Roman Vishniac holding the cover image of his book, "A Vanished World," New York, 1982. (Photo/The Magnes Collection of Jewish Art and Life, gift of Mara Vishniac Kohn)
Roman Vishniac holding the cover image of his book, "A Vanished World," New York, 1982. (Photo/The Magnes Collection of Jewish Art and Life, gift of Mara Vishniac Kohn)

Magnes receives $1 million gift for Vishniac archive project

The Magnes Collection of Jewish Art and Life at UC Berkeley has received a $1 million gift from a donor who has chosen to remain anonymous, the museum announced Tuesday.

The money will be used to catalog and digitize the Magnes’ Roman Vishniac Archive, a collection of more than 30,000 items that belonged to the renowned Russian-born, Jewish photographer and biologist who died in 1990. His daughter, the late Mara Vishniac Kohn, donated his archive — including approximately 6,500 prints, 10,000 slides, 40 albums of negatives, 20 binders of contact sheets, 1,500 scientific prints and 400 audiovisual recordings — to the Magnes in 2018. The collection has been appraised at nearly $40 million, and the museum had solicited $1.725 million from funders to process and preserve it over five years.

“This remarkably generous gift assures the future of the Roman Vishniac Archive and further cements The Magnes and UC Berkeley as major resources in the world of Jewish Studies scholarship and teaching,” John Efron, the director of the Magnes, said in a press release.

In response to a question from J. about the donor’s interest in the Vishniac archive, a Magnes spokesperson said, “The donor is committed to the study and teaching of Jewish history and culture.”

These never before seen pictures of Israel by legendary photographer Roman Vishniac have arrived at the Magnes and UC Berkeley as part of a large archive of his work.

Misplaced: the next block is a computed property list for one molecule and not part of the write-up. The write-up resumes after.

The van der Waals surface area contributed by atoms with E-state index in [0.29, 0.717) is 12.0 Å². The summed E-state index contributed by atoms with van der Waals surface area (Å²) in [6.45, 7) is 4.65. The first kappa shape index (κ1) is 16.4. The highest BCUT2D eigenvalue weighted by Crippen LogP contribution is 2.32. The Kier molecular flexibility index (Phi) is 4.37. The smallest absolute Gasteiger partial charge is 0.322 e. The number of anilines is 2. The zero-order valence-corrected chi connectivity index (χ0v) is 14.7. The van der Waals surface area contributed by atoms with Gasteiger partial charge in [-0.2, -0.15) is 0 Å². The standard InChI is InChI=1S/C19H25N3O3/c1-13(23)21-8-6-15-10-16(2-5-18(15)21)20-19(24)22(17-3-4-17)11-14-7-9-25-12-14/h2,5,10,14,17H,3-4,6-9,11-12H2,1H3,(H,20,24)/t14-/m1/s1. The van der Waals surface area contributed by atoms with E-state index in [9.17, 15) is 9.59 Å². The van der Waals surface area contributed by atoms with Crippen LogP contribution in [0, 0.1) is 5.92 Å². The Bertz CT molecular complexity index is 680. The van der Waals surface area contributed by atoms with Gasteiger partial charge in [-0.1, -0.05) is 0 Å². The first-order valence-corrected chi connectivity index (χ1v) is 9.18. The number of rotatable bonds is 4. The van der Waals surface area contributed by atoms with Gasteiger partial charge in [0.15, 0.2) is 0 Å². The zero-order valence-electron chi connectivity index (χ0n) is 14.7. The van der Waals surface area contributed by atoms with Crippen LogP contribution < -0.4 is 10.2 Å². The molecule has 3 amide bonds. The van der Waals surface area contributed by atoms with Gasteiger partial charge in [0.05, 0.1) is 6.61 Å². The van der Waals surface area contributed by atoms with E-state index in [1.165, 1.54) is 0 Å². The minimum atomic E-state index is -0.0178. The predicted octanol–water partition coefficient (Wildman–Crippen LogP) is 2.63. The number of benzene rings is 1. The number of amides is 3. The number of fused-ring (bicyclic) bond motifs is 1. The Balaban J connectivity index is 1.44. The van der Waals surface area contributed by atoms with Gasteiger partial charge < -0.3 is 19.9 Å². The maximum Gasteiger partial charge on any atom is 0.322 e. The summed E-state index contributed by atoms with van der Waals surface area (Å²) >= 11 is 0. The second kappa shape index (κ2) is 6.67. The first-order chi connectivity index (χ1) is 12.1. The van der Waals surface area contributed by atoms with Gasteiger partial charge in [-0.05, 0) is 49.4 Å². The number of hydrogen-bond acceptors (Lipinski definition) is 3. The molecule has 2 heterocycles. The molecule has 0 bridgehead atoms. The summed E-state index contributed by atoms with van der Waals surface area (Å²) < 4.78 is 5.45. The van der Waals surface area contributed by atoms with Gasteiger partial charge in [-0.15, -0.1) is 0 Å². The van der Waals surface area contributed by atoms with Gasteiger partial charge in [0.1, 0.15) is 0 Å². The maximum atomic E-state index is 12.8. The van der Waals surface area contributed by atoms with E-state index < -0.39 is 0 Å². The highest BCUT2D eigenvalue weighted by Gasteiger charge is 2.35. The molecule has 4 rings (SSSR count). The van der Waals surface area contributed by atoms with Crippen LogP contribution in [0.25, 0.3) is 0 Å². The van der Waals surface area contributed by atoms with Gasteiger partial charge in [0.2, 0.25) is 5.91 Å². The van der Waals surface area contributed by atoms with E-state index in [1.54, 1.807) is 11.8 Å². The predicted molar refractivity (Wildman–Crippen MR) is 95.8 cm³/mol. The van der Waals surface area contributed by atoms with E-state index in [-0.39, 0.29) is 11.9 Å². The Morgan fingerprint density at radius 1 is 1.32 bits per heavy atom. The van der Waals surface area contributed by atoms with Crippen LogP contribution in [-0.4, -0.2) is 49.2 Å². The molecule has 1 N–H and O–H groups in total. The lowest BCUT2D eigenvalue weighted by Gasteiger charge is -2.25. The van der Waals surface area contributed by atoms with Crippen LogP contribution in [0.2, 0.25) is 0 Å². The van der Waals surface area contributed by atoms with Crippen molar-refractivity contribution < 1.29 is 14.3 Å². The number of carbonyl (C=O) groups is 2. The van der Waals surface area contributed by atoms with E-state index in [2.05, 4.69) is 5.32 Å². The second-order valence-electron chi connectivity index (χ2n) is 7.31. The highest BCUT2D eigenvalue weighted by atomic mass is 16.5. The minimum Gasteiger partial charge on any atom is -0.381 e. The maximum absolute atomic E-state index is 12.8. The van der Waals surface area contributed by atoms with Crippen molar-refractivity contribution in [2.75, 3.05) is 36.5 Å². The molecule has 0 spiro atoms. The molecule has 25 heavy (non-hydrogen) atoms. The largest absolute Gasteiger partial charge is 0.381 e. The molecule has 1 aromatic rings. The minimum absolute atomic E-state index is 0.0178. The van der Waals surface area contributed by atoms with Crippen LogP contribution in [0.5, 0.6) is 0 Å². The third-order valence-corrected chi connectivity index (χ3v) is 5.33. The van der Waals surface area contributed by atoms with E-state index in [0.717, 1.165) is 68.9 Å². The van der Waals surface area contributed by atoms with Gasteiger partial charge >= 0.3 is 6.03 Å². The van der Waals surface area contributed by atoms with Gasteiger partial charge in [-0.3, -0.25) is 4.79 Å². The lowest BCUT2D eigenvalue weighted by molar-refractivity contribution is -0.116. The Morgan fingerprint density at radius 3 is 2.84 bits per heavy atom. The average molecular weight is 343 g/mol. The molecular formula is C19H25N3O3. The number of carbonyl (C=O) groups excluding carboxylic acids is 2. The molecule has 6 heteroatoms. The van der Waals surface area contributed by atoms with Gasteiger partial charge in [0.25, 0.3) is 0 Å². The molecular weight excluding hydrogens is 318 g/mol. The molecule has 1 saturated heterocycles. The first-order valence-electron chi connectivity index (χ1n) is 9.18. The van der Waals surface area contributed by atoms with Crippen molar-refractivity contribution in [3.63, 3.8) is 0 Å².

These 1967 photos of Israel by Roman Vishniac are part of The Magnes’ collection of his work.

Vishniac’s best-known photographs were of shtetl life in Poland, Ukraine and Czechoslovakia in the years prior to the Holocaust, images that were collected in a 1983 book titled “A Vanished World.” Vishniac also trained his lens on immigrants in 1940s New York City, Israelis during the early years of the state and the natural world. He was a trailblazer in photomicrography, the process of taking images through a microscope.

The Magnes, which is open 11 a.m. to 4 p.m. Wednesdays, is currently showing some of his photographs in an exhibition that runs through May 11. It will share more — including those of Eastern European Jews in between the world wars and Israelis after the 1967 Six-Day War — during a two-day open house and symposium on May 1 and 2. The event, titled Roman Vishniac In Focus: 1922-2022, is free and open to the public. UC Berkeley’s Center for Jewish Studies and Taube Philanthropies are co-sponsors.

The Contemporary Jewish Museum in San Francisco staged an exhibit of Vishniac’s work in 2016. Art historian and curator Maya Benton told J. at the time that Vishniac should be recognized “not only as one of the greatest Jewish photographers, but one of the greatest photographers, Jewish or otherwise.”

Andrew Esensten
Andrew Esensten

Andrew Esensten is the culture editor of J. Previously, he was a staff writer for the English-language edition of Haaretz based in Tel Aviv.